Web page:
add your own caption


note the sideways flames

Morning of day two...bear locker I slept in 

ArcFlash still having fun in the blowing snow....EP fixing shoelace 
 What started as a possibility of eight riders, dwindled to three for the final tally. It would be ArcFlash, EP from Duluth, and myself riding where no fat-biker has ridden before (I'm pretty sure about that). The route was nothing huge or extremely hard, but it would be very remote, have the potential for extreme cold and may also be a difficult slog in deep snow. Distance was more of an estimate based on the snowmobile maps, but I thought 25-30 miles each day, the first two days and 12-15 the last would be doable no matter what. Two island campsites were chosen to correspond, one on Channel Island site R100 and Fish Camp Island R13. We set off at the Ash River Visitor Center in a clockwise direction. The planned route would have us cross Lake Kabetogema in a northwesterly direction, travel overland north to  Black Bay, head further northwest to Rainy Lake,crossing it in a southeasterly direction to Kettle Falls, more overland crossings south to Namakan Lake, and finally west to our start point. As a bonus we made use of the two ice roads totaling about 15 miles, the first one starting at our launch point and taking us all the way to the Kabetogema visitor center, approximately 11 miles.

Land/safety portages broke up the long stretches of open ice and kept tings interesting 


A proper lunch break with a camp fire on Kawawia Island

Day one was a dream, it was around 40 degrees, full sun and a very light breeze. None of us wore hats or gloves and rode with our jackets unzipped. The second ice road started at the Rainy Lake visitor,our site on Channel Island was only a couple miles away and a few hundred yards from the road.  We made very good time and arrived at camp so early we had time to explore, we utilized the road to head back to the visitor center,look around and drink some free hot chocolate. Heading back to camp,things changed......the wind shifted and the temps dropped. Our campsite faced directly into the wind with nothing for shelter. We built a fire, cooked and endured wind as long as we could. By 7pm we all retreated to our sleeping bags. Against my better judgement I brought a bivy sac..I hate bivy sacs. Instead, I slept half way into a bear locker that had it's opening flush with the ground. It gave me an awesome shelter from the wind as well as dampening the noise of it howling across the lake. When morning came the wind was still blowing, this put a little bit of a damper on the fun factor but there wasn't much we could do except get fed, packed, and rolling.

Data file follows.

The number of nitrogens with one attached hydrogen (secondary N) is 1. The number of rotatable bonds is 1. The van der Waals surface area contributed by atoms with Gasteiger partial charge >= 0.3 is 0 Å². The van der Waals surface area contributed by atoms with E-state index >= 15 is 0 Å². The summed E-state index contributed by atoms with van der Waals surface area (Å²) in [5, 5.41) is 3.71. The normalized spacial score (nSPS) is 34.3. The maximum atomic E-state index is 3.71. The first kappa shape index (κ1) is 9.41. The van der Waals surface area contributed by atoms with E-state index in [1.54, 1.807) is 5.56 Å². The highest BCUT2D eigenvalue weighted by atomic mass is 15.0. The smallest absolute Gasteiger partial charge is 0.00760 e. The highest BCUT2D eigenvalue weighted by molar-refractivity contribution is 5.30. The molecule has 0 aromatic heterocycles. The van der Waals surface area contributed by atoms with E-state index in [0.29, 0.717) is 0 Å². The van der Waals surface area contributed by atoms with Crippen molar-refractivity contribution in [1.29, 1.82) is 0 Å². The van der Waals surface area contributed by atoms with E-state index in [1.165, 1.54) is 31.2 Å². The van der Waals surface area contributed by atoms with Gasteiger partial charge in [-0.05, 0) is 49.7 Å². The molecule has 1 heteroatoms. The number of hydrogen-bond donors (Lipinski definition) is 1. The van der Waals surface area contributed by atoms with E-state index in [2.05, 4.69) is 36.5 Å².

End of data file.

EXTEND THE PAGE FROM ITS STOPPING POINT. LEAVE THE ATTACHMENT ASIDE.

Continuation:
View from Fish Camp Island....second night camp spot

Camp second morning.    It snowed both nights 

As per Imperial Venture Corps bylaw #1   I had to carry my ultra light multi purpose eating tool